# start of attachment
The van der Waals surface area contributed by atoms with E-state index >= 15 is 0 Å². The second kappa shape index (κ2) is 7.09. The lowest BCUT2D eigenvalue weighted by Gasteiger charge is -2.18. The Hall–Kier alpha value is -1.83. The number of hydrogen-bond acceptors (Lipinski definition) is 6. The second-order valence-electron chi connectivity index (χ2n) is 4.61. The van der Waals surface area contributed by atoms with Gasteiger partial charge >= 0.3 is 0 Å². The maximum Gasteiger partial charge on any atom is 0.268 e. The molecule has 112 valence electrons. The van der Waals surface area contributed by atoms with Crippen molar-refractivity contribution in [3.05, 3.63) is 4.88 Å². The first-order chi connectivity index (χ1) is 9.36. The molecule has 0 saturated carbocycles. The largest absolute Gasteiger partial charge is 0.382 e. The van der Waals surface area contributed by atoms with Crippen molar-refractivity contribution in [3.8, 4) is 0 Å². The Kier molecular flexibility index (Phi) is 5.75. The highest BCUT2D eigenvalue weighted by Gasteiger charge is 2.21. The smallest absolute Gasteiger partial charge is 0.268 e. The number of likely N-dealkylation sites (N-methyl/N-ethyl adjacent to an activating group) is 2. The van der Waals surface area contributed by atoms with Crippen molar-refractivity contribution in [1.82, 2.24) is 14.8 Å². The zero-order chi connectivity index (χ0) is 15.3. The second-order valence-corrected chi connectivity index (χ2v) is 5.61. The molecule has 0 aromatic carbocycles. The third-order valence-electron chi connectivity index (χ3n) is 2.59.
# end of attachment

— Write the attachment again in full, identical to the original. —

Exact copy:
The van der Waals surface area contributed by atoms with E-state index >= 15 is 0 Å². The second kappa shape index (κ2) is 7.09. The lowest BCUT2D eigenvalue weighted by Gasteiger charge is -2.18. The Hall–Kier alpha value is -1.83. The number of hydrogen-bond acceptors (Lipinski definition) is 6. The second-order valence-electron chi connectivity index (χ2n) is 4.61. The van der Waals surface area contributed by atoms with Gasteiger partial charge >= 0.3 is 0 Å². The maximum Gasteiger partial charge on any atom is 0.268 e. The molecule has 112 valence electrons. The van der Waals surface area contributed by atoms with Crippen molar-refractivity contribution in [3.05, 3.63) is 4.88 Å². The first-order chi connectivity index (χ1) is 9.36. The molecule has 0 saturated carbocycles. The largest absolute Gasteiger partial charge is 0.382 e. The van der Waals surface area contributed by atoms with Crippen molar-refractivity contribution in [3.8, 4) is 0 Å². The Kier molecular flexibility index (Phi) is 5.75. The highest BCUT2D eigenvalue weighted by Gasteiger charge is 2.21. The smallest absolute Gasteiger partial charge is 0.268 e. The number of likely N-dealkylation sites (N-methyl/N-ethyl adjacent to an activating group) is 2. The van der Waals surface area contributed by atoms with Crippen molar-refractivity contribution in [1.82, 2.24) is 14.8 Å². The zero-order chi connectivity index (χ0) is 15.3. The second-order valence-corrected chi connectivity index (χ2v) is 5.61. The molecule has 0 aromatic carbocycles. The third-order valence-electron chi connectivity index (χ3n) is 2.59.